ReplyDelete
  5. Layout eyecandy. Its always great when a layout artist is free to experiment. I don't think you can get away with variations as much in television animation these days. The cartoons look so bland and insincere without changing things up a bit every now and then.

    ReplyDelete
  6. JL, the only thing is Yogi showed little interest in tourists' food in his first season and didn't even utter the word pic-a-nic until his 16th cartoon. So if Joe Barbera and Charlie Shows borrowed that character aspect from Lundy and Heck Allen, they did it awfully late, considered HB immediately borrowed from Avery in creating Huck Hound.

    I don't have Barbera's book, but Hanna gives no credit to any MGM cartoons as being an influence on the Huck show, et al, but considering the continued presense that annoying duck, it almost goes without saying.

    ReplyDelete
  7. Rusty, I really like the backgrounds in a lot of the cartoons. There's quite a variation, but they're all effective. Some are quite stylised. Others, like the Jellystone pictures above, are pretty basic. But they don't distract from the foreground action and frame the action well.
    I think HB used colour very well, especially considering there was virtually no colour TV then and probably everyone was watching the cartoons on a black and white set.

    ReplyDelete
  8. Cartoonists playing on the Yellowstone name dates at least as far back as Bob Clampett's 1941 WABBIT TWOUBLE, in which Elmer goes to Jellostone Park in search of "west and wewaxation at wast".

    A year or so before Yogi's birth, Woody Woodpecker met a mooching park bear in FODDER AND SON. Windy, who would star in a short-lived series of his own, had Daws' standard Jackie Gleason voice and mannerisms.

    ReplyDelete
  9. A more blatant lack of background/layout continuity prevailed over six years, namely the Flintstone and Rubble houses. Never was there any consistency: the garage could be attached or separate. Sizes and dimensions of rooms and backyards varied from episode to episode. In OLD MAID WILMA, there's a huge bookcase covering one wall. The titular swimming pool of the pilot reappared only in Season 4's REEL TROUBLE and pivotally in one of the last DRIPPER. In THE MASQUERADE PARTY, the property resembles an estate, complete with huge entrance gates. Then there's the constant change of home address!

    There were also inconsistencies in the 24 original episodes of THE JETSONS. Sometimes people entered the apartment through a rising door; other times through the pneumatic tube.

    Of course during the 1960s, the producers, artists and networks never thought that these shows would be syndicated and home videoed into the collective consciousness of overanalytical animation buffs.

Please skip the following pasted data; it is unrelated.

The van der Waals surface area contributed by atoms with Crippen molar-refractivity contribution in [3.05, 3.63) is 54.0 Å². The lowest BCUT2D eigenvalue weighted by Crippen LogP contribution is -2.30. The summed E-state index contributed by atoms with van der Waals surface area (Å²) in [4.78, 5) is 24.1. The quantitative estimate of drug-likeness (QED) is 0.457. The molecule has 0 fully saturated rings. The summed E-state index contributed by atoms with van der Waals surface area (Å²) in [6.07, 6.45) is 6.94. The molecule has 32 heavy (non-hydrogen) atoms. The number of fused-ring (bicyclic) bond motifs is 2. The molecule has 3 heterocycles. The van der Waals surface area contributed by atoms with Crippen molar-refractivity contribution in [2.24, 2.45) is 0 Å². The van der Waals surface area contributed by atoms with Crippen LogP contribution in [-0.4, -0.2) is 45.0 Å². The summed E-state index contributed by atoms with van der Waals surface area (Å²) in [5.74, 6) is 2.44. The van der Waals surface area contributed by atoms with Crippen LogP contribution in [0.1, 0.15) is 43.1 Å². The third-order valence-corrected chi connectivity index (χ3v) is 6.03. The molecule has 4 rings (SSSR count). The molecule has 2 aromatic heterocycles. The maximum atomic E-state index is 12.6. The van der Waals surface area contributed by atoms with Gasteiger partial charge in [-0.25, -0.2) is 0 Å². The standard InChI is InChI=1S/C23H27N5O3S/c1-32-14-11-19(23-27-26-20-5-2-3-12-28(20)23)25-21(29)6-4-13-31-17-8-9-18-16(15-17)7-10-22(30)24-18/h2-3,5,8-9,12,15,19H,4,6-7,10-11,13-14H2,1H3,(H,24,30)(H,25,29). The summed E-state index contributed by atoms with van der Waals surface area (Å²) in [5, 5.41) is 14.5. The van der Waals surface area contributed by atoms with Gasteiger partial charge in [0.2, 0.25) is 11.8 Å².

FWIW, the Simpson, Hill and Griffin houses seem to be somewhat realistically consistent from episode to episode.

    ReplyDelete
  10. Yowp --

    True about Season 1 of Yogi (which IMHO, was the best and certainly the most diverse of the three seasons). It's still possible they went to the MGM well in Season 2 when Foster arrived, simply as the framework for more standardized stories featuring Yogi vs. Ranger Smith (the picnic baskets providing the 'motivation' for the conflict). But since parks, picnic baskets and "Do no Feed the Bears" warning in cartoons go at least as far back as the spot gag cartoons of the 1930s, they could have simply come up with the association on their own.

    It's just that given Bill and Joe's history of borrowing from others, whether it be Avery, Gleason/Carney, Phil Silvers/Nat Hiken, Chic Young or (the granddaddy controversy of all) Friz Freleng and the piano gags, when you see so many of the plot points from a cartoon that came out of the studio that Hanna-Barbera worked at show up later in a Hanna-Barbera series, you've got to wonder a little bit if some cribbing didn't go on.

    ReplyDelete
  11. I'm not sure why you are calling them "cels?" If there aren't any foreground layers (which would have been painted on a cel), then these aren't "cels." They are "backgrounds."

    ReplyDelete
  12. Nothing by Art Lozzi? Thats very strange.

    ReplyDelete
  13. Zartok, no Jellystone entrance appears in the 1st two Yogi seasons that he worked on. Unless the credits are wrong or the BCDB is wrong.
    Anon, according to sites like this http://www.saunalahti.fi/animato/cartoon/cartoon.html some cartoon backgrounds are on celluloid. I'd think it'd be tough to use cardboard for backgrounds that continually roll during chase scenes (eg. when Pixie and Dixie run by the same chair seven times). But I'll be happy if someone can give a definitive statement.

    ReplyDelete
  14. And how the Jellystone Park portals were on the classical Yogi Bear Show (Hanna-Barbera/Columbia Pictures, 1960-62)?

    ReplyDelete